After Age 44, Fertility Successes Are Few
High-Tech Infertility Rx 'Reasonable' Until Mid-40s
WebMD News Archive
1 in 5 Patients Over 40 Seek Treatment continued...
As early as 15 years before menopause, a woman's ability to become pregnant declines. Egg production starts to decline and more of the eggs she does produce contain chromosomal problems that make infertility, miscarriage, and birth defects more likely.
This "double whammy," as Klipstein calls it, leads to a precipitous drop in fertility after age 40. But up until about age 43 fertility rates still differ dramatically from woman to woman, depending on ovarian reserve.
Infertility specialist Michael Soules, MD, tells WebMD that a woman's best predictor of fertility in her early 40s is her mother's age at menopause. Soules is managing partner for Seattle Reproductive Medicine and a former president of ASRM.
"If your mother entered menopause at age 50 that is a good sign that you will retain ovarian function longer," he says. "But there are no guarantees."
What About Those Celebrity Moms?
Just seven women in the study were over the age of 45 when they entered treatment, and none of them achieved a successful pregnancy.
In recent years the number of women giving birth in their mid- to late-40s has doubled in the U.S., but Klipstein says this rise reflects the increased reliance on donor eggs.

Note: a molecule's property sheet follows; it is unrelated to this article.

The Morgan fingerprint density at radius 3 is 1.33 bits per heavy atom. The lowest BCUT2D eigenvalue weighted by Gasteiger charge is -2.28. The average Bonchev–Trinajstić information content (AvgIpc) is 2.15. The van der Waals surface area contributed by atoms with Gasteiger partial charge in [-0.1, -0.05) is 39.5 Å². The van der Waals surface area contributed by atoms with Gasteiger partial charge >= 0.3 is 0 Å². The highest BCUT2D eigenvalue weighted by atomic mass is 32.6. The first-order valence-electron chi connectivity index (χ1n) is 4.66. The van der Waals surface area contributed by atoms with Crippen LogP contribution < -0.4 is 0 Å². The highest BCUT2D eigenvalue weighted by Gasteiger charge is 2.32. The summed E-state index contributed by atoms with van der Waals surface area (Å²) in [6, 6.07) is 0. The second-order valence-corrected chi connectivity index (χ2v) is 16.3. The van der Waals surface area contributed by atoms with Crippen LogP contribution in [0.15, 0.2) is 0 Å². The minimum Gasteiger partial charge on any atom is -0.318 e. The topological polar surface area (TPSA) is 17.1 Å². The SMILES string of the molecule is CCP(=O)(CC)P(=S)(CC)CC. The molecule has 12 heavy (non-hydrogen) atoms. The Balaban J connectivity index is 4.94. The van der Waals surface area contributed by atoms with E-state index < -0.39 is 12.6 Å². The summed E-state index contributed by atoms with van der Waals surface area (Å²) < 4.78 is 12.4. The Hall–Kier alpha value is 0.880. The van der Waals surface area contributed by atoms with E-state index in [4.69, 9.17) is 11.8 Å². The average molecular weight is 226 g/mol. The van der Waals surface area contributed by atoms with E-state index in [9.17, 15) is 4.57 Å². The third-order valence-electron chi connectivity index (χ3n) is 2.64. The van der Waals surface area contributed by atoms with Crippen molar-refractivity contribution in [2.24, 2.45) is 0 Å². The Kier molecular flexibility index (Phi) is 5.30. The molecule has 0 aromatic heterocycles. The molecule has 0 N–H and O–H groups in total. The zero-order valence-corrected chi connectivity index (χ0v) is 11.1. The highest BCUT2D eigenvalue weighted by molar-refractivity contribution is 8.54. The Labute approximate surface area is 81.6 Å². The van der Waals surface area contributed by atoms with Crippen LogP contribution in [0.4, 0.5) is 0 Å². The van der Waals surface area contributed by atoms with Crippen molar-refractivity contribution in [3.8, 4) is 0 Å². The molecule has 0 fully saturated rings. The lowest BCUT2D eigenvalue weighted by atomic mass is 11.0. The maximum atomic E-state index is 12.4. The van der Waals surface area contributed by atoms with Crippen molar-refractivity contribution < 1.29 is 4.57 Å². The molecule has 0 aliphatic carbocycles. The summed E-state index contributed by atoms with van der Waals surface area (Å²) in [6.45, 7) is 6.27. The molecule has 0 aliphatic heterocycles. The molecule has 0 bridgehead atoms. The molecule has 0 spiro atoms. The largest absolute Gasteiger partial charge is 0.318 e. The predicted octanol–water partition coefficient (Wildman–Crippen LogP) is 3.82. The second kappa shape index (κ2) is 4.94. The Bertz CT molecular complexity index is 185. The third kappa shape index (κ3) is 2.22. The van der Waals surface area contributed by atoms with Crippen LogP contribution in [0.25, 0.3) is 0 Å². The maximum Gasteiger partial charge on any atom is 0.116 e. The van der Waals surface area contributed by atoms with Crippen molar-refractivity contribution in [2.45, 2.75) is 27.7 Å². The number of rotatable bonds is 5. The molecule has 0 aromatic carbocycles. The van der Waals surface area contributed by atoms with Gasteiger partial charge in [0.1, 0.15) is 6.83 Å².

"The media convey the message that pregnancy in your mid-40s is no big deal, because this celebrity mom is giving birth at age 47 and that one is giving birth at 50," she says, adding that a successful medically assisted pregnancy over age 45 almost always involves a donor egg.
A woman in her early 40s, using her own eggs, has about a 7% to 10% chance of getting pregnant with high-tech infertility treatments and a 50% to 80% chance if she uses a donor egg.
Don't Delay Treatment
Klipstein and Soules agree that the main message to women who want to have children after 40 is don't wait too long before seeking help.
"Younger women have the luxury of waiting, but we recommend that women over 40 who haven't gotten pregnant on their own in six months seek treatment," Klipstein says.
Though live birth rates have increased slightly in recent years among women in their early 40s using their own eggs, Soules says it is unlikely they will rise much more.
"The clear message is don't delay a month longer than you can help it if you are approaching 40," he says. "And don't think you are the exception that proves the rule. That is dangerous thinking."